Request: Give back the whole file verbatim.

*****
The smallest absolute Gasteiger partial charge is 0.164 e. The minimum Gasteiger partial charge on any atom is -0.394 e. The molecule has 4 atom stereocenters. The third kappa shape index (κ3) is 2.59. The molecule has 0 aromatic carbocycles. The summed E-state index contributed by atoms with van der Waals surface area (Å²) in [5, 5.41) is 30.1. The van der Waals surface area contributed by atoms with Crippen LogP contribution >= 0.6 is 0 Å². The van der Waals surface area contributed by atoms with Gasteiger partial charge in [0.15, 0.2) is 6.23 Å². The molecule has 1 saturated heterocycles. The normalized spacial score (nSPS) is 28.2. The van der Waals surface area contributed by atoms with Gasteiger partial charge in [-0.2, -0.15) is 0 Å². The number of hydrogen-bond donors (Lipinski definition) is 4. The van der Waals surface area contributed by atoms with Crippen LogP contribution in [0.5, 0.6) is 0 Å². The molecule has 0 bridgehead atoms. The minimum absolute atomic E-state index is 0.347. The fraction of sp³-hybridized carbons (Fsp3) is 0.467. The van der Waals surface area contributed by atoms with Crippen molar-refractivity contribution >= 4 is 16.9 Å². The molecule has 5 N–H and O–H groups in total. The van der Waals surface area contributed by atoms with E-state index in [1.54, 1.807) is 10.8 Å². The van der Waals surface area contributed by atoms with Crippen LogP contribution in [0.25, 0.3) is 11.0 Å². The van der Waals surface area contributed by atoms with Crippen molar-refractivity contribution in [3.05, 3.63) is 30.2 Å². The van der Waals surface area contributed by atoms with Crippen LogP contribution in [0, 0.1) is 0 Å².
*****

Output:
The smallest absolute Gasteiger partial charge is 0.164 e. The minimum Gasteiger partial charge on any atom is -0.394 e. The molecule has 4 atom stereocenters. The third kappa shape index (κ3) is 2.59. The molecule has 0 aromatic carbocycles. The summed E-state index contributed by atoms with van der Waals surface area (Å²) in [5, 5.41) is 30.1. The van der Waals surface area contributed by atoms with Crippen LogP contribution >= 0.6 is 0 Å². The van der Waals surface area contributed by atoms with Gasteiger partial charge in [0.15, 0.2) is 6.23 Å². The molecule has 1 saturated heterocycles. The normalized spacial score (nSPS) is 28.2. The van der Waals surface area contributed by atoms with Gasteiger partial charge in [-0.2, -0.15) is 0 Å². The number of hydrogen-bond donors (Lipinski definition) is 4. The van der Waals surface area contributed by atoms with Crippen LogP contribution in [0.5, 0.6) is 0 Å². The molecule has 0 bridgehead atoms. The minimum absolute atomic E-state index is 0.347. The fraction of sp³-hybridized carbons (Fsp3) is 0.467. The van der Waals surface area contributed by atoms with Crippen molar-refractivity contribution >= 4 is 16.9 Å². The molecule has 5 N–H and O–H groups in total. The van der Waals surface area contributed by atoms with E-state index in [1.54, 1.807) is 10.8 Å². The van der Waals surface area contributed by atoms with Crippen LogP contribution in [0.25, 0.3) is 11.0 Å². The van der Waals surface area contributed by atoms with Crippen molar-refractivity contribution in [3.05, 3.63) is 30.2 Å². The van der Waals surface area contributed by atoms with Crippen LogP contribution in [0, 0.1) is 0 Å².